Veracruz, which means “The True Cross,” is located between the mountains and the sea in southern Mexico. The people are poor no matter how hard they work. Before the wave of northern illegal immigration, workers stayed and tourism flourished. The people can afford less as prices continue to rise, and families continue to grow. People are hungry, and in “the economy of hunger,” more babies means a better chance of survival; even if one in five dies, four will survive and becomes workers. There are not even enough beans to eat, for they are all shipped to the United States; only the recycled bean sacks make their way to Veracruz to be used for curtains.
All of Mexico is suffering, spending eighty cents on every earned dollar on foreign debt; all the illegal narcotics money stays in the “clandestine mansions.” As men migrate north to work, some money begins to arrive from the United States, and men come home in big American cars and trucks. They fill their vehicles at a Goodwill in Texas and sell everything for twice as much in Mexico. Once their wares are sold, they sell the vehicles, too. Rural black markets are common, and some people are beginning to have contact with the rest of the world through satellite television and the Internet. Some women come home with “babies who were supposedly American citizens.”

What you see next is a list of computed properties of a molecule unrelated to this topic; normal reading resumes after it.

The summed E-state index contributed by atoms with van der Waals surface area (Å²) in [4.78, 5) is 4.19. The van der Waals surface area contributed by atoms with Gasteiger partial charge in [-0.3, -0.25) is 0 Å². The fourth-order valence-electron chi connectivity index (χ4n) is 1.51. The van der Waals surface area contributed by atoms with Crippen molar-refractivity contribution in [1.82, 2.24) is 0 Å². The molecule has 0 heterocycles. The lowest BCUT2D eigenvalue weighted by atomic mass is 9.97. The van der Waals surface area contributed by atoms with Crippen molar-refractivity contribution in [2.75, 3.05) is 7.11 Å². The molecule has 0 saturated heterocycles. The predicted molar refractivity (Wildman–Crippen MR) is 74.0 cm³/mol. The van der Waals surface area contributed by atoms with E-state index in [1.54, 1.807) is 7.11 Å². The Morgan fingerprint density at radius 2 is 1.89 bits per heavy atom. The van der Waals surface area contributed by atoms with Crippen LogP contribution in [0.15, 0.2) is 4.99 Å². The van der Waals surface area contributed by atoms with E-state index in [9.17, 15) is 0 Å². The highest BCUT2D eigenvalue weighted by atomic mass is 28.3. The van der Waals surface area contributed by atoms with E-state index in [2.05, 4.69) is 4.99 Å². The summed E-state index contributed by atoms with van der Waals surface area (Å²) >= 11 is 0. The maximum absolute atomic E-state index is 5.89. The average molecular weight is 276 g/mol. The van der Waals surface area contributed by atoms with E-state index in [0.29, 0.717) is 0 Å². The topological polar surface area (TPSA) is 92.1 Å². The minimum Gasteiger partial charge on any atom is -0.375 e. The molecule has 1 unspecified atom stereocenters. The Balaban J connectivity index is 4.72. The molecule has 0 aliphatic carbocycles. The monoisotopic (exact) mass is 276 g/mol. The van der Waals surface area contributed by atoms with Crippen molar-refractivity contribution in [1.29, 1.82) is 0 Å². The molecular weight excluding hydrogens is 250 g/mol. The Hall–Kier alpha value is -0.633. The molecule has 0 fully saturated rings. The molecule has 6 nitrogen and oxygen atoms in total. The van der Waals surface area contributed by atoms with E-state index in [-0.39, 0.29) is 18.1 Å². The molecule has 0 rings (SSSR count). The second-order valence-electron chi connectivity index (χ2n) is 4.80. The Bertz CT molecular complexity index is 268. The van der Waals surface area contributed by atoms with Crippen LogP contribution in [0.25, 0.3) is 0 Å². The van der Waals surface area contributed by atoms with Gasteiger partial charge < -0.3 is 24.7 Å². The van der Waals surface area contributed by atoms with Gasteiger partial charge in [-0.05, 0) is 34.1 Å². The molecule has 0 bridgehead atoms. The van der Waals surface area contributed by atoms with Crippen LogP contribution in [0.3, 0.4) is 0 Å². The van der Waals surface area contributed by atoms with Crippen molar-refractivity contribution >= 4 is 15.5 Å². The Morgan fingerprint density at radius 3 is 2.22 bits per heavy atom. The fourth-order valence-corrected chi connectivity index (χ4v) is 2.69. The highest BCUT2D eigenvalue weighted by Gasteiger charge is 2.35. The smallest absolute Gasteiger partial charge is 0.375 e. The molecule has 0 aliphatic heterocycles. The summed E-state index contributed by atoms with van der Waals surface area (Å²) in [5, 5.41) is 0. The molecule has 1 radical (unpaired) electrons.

Meanwhile, the neighbors of these entrepreneurs are dying. Rampant disease and spreading violence cause people to look north, and they turn to Don Moi Garcia, a recruiter for the northern Coyotes. He is a grandfatherly “walking ad for the good life.” He is a kind of Robin Hood for the people of Veracruz. Four thousand men have already left and more are preparing to go. It costs twenty thousand pesos to cross safely; however, “if they’re man enough to walk in the desert” they can save seven thousand pesos....
(The entire section contains 501 words.)
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